If you take it really seriously, parenthood is the most challenging job you’ll ever have. The hours are long and the pay stinks. It requires the most emotional investment and the greatest patience. And no matter how well you do it, there will always be that nagging little voice in your head wondering, “Should I have handled that differently?” But parenthood is also the most rewarding and important role you’ll ever play. And the good news is that we're all in this together...

Thursday, November 22, 2012


Somewhere along the line, I stopped waiting for Thanksgiving to count my blessings. I mean, I don’t exactly enumerate them and make exhaustive lists that I ceremoniously share with others. But almost every day at some point, I find myself in this little ritual of sending out a karmic thank you for some of the things I’m grateful for. On really good days, it’s mostly for the big things – family, health, a roof over my head, plenty of food, etc. During periods of high stress amidst chains of little crises, I can often calm myself with little things – an extra half hour of sleep, a really strong cup of coffee, a cat on my lap, warm boots, etc. But rarely a day goes by that I don’t have some moment, no matter how fleeting, of profound perspective and thankfulness, throwing my gratitude out to the universe and hoping it creates a little positive energy.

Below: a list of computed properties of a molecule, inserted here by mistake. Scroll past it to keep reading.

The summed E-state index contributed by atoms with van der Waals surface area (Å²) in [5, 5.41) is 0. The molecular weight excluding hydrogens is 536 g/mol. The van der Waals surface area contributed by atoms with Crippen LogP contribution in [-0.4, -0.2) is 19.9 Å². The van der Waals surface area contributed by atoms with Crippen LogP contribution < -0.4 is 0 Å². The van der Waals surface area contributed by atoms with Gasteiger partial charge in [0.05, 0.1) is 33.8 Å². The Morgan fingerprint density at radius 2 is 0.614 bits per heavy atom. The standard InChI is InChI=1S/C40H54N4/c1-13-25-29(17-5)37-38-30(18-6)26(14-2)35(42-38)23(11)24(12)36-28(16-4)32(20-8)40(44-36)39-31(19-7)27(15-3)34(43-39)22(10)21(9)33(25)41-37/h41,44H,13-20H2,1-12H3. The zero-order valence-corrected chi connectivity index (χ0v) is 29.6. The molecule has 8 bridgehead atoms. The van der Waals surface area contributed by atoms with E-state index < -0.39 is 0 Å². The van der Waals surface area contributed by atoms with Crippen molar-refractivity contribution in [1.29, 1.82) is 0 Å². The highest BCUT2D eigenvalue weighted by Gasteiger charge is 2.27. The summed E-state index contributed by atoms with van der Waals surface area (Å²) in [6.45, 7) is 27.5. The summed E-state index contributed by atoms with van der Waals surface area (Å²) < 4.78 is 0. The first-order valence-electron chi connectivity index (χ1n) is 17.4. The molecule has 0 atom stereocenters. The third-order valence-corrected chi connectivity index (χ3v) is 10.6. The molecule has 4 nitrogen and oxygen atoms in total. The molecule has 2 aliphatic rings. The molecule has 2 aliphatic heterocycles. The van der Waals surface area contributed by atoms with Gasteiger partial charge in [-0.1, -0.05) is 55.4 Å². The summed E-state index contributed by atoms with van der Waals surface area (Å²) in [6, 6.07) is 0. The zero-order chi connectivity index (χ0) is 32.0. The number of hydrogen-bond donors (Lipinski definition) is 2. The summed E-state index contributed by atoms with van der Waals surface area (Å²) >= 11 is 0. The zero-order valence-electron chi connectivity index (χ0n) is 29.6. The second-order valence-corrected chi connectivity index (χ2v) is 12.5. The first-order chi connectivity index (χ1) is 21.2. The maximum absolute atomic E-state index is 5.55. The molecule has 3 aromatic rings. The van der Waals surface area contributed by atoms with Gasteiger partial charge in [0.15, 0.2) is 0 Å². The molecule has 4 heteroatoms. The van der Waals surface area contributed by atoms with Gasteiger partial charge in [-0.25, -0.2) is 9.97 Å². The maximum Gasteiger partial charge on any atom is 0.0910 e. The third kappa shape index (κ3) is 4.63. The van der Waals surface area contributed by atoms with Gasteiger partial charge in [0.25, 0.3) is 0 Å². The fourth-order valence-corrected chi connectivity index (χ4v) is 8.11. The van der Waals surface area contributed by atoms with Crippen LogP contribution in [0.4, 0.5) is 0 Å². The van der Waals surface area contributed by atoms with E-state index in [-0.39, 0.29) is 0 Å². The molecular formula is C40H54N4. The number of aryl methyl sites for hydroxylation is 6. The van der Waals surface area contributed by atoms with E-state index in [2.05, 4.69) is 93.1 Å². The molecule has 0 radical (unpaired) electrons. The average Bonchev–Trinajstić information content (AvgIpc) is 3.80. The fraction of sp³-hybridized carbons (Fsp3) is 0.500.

I’m not exactly sure when this ritual became so ingrained, but I think it started on a more conscious level as I began talking more regularly on the phone to my father.
For much of my adult life, we had a cordial though not particularly close relationship, seeing each other only once a year, chatting politely on the phone only once a month or so. But as he slid into full scale senior-dom, he began confronting a range of fairly serious health issues as well as the death of my stepmother following a long battle with cancer. These devastating confrontations with mortality changed him. I started hearing more vulnerability, more compassion in his voice. He became more generous, reaching out more often. And my long distance calls, which often start with “Hey, Pop, how ya doing?” are usually answered with “Happy to still be here, glad for another day.” Now that’s being thankful for the really big stuff. He says it with a little self-deprecatory laugh, but I know the sentiment is completely sincere and all the more poignant as he slowly sinks into the abyss of Alzheimer’s.

I hope I can begin passing that inherent sense of the privilege of existence on to my own children, regardless of the looming specter of mortality, and commit to living that way myself, being thankful for the gift of every new day.

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